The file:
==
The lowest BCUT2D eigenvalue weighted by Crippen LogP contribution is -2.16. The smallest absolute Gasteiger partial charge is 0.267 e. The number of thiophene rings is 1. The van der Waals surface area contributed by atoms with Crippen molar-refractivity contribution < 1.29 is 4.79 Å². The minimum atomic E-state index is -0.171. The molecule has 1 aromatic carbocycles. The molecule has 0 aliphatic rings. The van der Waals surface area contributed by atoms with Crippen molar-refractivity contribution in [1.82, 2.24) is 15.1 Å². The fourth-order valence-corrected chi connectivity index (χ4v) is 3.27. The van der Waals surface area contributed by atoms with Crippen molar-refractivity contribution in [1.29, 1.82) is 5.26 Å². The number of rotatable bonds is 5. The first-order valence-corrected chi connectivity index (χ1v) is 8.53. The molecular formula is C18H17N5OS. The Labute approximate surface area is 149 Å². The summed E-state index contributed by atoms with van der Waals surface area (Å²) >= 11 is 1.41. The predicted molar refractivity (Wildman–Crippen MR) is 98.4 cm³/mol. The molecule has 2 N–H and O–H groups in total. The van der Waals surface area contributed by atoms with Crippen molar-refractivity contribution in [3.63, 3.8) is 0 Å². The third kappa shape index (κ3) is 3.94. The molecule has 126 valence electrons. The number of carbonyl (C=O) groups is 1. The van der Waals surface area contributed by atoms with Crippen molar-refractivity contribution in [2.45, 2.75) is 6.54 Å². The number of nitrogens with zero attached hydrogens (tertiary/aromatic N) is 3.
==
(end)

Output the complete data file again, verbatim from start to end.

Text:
The lowest BCUT2D eigenvalue weighted by Crippen LogP contribution is -2.16. The smallest absolute Gasteiger partial charge is 0.267 e. The number of thiophene rings is 1. The van der Waals surface area contributed by atoms with Crippen molar-refractivity contribution < 1.29 is 4.79 Å². The minimum atomic E-state index is -0.171. The molecule has 1 aromatic carbocycles. The molecule has 0 aliphatic rings. The van der Waals surface area contributed by atoms with Crippen molar-refractivity contribution in [1.82, 2.24) is 15.1 Å². The fourth-order valence-corrected chi connectivity index (χ4v) is 3.27. The van der Waals surface area contributed by atoms with Crippen molar-refractivity contribution in [1.29, 1.82) is 5.26 Å². The number of rotatable bonds is 5. The first-order valence-corrected chi connectivity index (χ1v) is 8.53. The molecular formula is C18H17N5OS. The Labute approximate surface area is 149 Å². The summed E-state index contributed by atoms with van der Waals surface area (Å²) >= 11 is 1.41. The predicted molar refractivity (Wildman–Crippen MR) is 98.4 cm³/mol. The molecule has 2 N–H and O–H groups in total. The van der Waals surface area contributed by atoms with Crippen molar-refractivity contribution in [3.63, 3.8) is 0 Å². The third kappa shape index (κ3) is 3.94. The molecule has 126 valence electrons. The number of carbonyl (C=O) groups is 1. The van der Waals surface area contributed by atoms with Crippen molar-refractivity contribution in [2.45, 2.75) is 6.54 Å². The number of nitrogens with zero attached hydrogens (tertiary/aromatic N) is 3.